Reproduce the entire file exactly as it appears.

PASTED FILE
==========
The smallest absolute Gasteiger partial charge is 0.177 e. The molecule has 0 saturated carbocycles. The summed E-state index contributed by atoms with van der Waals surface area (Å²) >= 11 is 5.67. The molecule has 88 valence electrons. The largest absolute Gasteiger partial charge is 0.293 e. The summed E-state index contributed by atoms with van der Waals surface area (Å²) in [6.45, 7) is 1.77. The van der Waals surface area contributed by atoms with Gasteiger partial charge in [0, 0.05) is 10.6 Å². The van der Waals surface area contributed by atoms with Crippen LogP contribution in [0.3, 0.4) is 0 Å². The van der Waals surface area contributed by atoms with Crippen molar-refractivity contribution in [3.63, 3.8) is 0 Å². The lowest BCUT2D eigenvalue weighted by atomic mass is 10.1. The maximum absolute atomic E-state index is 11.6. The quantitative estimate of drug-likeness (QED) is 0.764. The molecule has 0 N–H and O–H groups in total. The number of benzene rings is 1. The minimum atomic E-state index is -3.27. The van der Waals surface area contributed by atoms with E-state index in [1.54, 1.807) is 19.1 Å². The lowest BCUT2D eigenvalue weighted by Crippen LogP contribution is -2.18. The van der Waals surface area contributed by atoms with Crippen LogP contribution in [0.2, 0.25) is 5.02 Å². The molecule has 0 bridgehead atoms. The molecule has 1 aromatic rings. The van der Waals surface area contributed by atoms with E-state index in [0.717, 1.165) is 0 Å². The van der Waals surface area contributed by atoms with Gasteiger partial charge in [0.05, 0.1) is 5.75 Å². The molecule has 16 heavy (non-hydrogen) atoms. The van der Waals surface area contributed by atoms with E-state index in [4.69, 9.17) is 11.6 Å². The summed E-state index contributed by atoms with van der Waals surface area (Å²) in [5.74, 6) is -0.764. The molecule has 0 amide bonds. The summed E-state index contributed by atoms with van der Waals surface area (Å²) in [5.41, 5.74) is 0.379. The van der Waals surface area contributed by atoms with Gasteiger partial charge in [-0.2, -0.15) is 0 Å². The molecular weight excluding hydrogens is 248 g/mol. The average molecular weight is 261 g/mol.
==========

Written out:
The smallest absolute Gasteiger partial charge is 0.177 e. The molecule has 0 saturated carbocycles. The summed E-state index contributed by atoms with van der Waals surface area (Å²) >= 11 is 5.67. The molecule has 88 valence electrons. The largest absolute Gasteiger partial charge is 0.293 e. The summed E-state index contributed by atoms with van der Waals surface area (Å²) in [6.45, 7) is 1.77. The van der Waals surface area contributed by atoms with Gasteiger partial charge in [0, 0.05) is 10.6 Å². The van der Waals surface area contributed by atoms with Crippen LogP contribution in [0.3, 0.4) is 0 Å². The van der Waals surface area contributed by atoms with Crippen molar-refractivity contribution in [3.63, 3.8) is 0 Å². The lowest BCUT2D eigenvalue weighted by atomic mass is 10.1. The maximum absolute atomic E-state index is 11.6. The quantitative estimate of drug-likeness (QED) is 0.764. The molecule has 0 N–H and O–H groups in total. The number of benzene rings is 1. The minimum atomic E-state index is -3.27. The van der Waals surface area contributed by atoms with E-state index in [1.54, 1.807) is 19.1 Å². The lowest BCUT2D eigenvalue weighted by Crippen LogP contribution is -2.18. The van der Waals surface area contributed by atoms with Crippen LogP contribution in [0.2, 0.25) is 5.02 Å². The molecule has 0 bridgehead atoms. The molecule has 1 aromatic rings. The van der Waals surface area contributed by atoms with E-state index in [0.717, 1.165) is 0 Å². The van der Waals surface area contributed by atoms with Gasteiger partial charge in [0.05, 0.1) is 5.75 Å². The molecule has 16 heavy (non-hydrogen) atoms. The van der Waals surface area contributed by atoms with E-state index in [4.69, 9.17) is 11.6 Å². The summed E-state index contributed by atoms with van der Waals surface area (Å²) in [5.74, 6) is -0.764. The molecule has 0 amide bonds. The summed E-state index contributed by atoms with van der Waals surface area (Å²) in [5.41, 5.74) is 0.379. The van der Waals surface area contributed by atoms with Gasteiger partial charge in [-0.2, -0.15) is 0 Å². The molecular weight excluding hydrogens is 248 g/mol. The average molecular weight is 261 g/mol.